Comfort Zone at the UVM Medical Center
The Comfort Zone at The University of Vermont Children's Hospital provides safe procedural sedation for infants and children in a child-friendly, family centered environment — the only program of its kind in Vermont.
Infants and children who are in need of radiology exams and other services are treated here in the Comfort Zone. There are times when a child may be moved to other areas of the hospital for a specific procedure, such as MRI, CT or endoscopy, but many procedures are able to be performed within the setting of the Comfort Zone.
Our health care professionals work closely with you and your child to provide the highest degree of comfort possible before, during and following a procedure. The comprehensive Comfort Zone care team includes:
Pediatric nurse specialists
Child life specialists
Parents and families
Child and Family-Friendly Space
The space is decorated with bright colors and murals, with a wide variety of age-appropriate toys and games for children, televisions in the exam rooms, and a waiting area where children and their families can relax. The Comfort Zone is adjacent to procedure rooms where most pediatric procedures take place.
The unique space allows families to stay together and staff members to escort family members in and out of procedure rooms. The space also has a circular traffic flow, where children end where they began, allowing patients and their families a familiar and appropriate place to reunite. Patients and families also encounter the same familiar faces before and after their procedures.
The Comfort Zone provides procedural sedation for infants and children in need of radiology exams and other services, including:
Child Life Specialists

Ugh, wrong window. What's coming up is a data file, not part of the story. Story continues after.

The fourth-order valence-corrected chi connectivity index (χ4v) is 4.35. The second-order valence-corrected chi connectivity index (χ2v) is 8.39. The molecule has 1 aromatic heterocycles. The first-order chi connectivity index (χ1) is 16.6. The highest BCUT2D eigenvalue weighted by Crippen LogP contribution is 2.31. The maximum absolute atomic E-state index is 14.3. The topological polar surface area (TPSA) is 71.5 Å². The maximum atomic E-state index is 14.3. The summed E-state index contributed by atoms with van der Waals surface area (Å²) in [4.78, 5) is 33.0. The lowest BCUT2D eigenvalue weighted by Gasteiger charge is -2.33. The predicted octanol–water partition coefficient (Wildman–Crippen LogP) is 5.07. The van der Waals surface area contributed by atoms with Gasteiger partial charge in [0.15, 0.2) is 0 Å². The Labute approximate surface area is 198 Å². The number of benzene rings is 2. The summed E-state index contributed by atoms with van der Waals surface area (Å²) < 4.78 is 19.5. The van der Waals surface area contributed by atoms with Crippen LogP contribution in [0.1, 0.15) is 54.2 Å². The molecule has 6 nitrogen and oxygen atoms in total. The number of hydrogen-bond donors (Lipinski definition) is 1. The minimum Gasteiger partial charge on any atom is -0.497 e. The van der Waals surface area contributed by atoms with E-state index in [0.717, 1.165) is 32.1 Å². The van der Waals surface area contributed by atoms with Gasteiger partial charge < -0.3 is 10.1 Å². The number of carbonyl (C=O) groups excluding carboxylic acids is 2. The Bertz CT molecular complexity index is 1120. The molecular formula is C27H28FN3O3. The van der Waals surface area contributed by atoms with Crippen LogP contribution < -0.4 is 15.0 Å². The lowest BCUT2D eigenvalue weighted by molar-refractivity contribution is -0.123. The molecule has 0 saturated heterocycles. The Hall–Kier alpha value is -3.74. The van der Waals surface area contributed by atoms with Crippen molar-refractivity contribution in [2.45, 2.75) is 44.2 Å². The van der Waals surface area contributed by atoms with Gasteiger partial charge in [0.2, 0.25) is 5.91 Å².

Child life specialists and pediatric nurse specialists on staff in the Comfort Zone help ease the anxiety children sometimes feel during medical experiences.
For pediatric patients, that means sharing information to help children and their families understand a diagnosis or medical procedure prior to treatment.
Comfort often comes in the form of therapeutic play, including talking through and practicing some of the things a child will do to understand and cope with a medical experience at University of Vermont Children's Hospital. Preparation can also include medical play with a doll, blowing bubbles to relax, and handling some of the equipment (an IV line, for instance) a patient will see during a procedure.
Part of the child life specialist's job is also to help patients and their siblings express feelings and emotions prior to and after a procedure.
Spinal Anesthesia for Babies: A Safe, Effective Approach
6-month-old Mira Barr is awake and comfortable even though she is undergoing abdominal surgery. This remarkable scene is courtesy of the use of pain blockers delivered via the spine instead of the normal approach of putting her under general anesthesia, which some studies indicate may cause brain impairments. The spinal technique was pioneered at the UVM Children's Hospital 40 years ago, but it is still not used by the vast majority of hospitals even though it has proven to be effective and better for babies.
Download the Wall Street Journal Article: A Less Risky Anesthesia for Babies